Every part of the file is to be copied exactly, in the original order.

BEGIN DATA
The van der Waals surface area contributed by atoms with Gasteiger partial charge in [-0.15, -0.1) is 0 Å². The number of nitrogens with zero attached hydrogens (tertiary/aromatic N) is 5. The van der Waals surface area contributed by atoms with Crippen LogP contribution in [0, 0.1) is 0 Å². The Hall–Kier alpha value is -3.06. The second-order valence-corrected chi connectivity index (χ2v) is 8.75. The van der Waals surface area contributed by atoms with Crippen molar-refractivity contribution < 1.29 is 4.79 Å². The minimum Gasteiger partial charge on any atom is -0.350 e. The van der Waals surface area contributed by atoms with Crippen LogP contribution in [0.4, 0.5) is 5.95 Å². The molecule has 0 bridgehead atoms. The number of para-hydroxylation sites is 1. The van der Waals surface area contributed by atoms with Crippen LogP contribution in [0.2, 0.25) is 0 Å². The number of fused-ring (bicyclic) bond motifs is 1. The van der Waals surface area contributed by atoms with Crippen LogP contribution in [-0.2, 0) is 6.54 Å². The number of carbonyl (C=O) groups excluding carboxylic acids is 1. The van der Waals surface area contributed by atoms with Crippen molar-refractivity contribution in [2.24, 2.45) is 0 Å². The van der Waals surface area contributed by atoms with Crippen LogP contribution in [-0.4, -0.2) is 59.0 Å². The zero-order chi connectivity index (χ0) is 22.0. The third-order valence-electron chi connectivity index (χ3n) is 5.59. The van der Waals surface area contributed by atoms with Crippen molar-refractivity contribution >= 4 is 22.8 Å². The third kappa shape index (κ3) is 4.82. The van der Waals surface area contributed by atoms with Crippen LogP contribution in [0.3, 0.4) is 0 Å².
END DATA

The van der Waals surface area contributed by atoms with Gasteiger partial charge in [-0.15, -0.1) is 0 Å². The number of nitrogens with zero attached hydrogens (tertiary/aromatic N) is 5. The van der Waals surface area contributed by atoms with Crippen LogP contribution in [0, 0.1) is 0 Å². The Hall–Kier alpha value is -3.06. The second-order valence-corrected chi connectivity index (χ2v) is 8.75. The van der Waals surface area contributed by atoms with Crippen molar-refractivity contribution < 1.29 is 4.79 Å². The minimum Gasteiger partial charge on any atom is -0.350 e. The van der Waals surface area contributed by atoms with Crippen LogP contribution in [0.4, 0.5) is 5.95 Å². The molecule has 0 bridgehead atoms. The number of para-hydroxylation sites is 1. The van der Waals surface area contributed by atoms with Crippen LogP contribution in [0.2, 0.25) is 0 Å². The number of fused-ring (bicyclic) bond motifs is 1. The van der Waals surface area contributed by atoms with Crippen LogP contribution in [-0.2, 0) is 6.54 Å². The number of carbonyl (C=O) groups excluding carboxylic acids is 1. The van der Waals surface area contributed by atoms with Crippen molar-refractivity contribution in [2.24, 2.45) is 0 Å². The van der Waals surface area contributed by atoms with Crippen LogP contribution in [-0.4, -0.2) is 59.0 Å². The zero-order chi connectivity index (χ0) is 22.0. The third-order valence-electron chi connectivity index (χ3n) is 5.59. The van der Waals surface area contributed by atoms with Crippen molar-refractivity contribution >= 4 is 22.8 Å². The third kappa shape index (κ3) is 4.82. The van der Waals surface area contributed by atoms with Crippen LogP contribution in [0.3, 0.4) is 0 Å².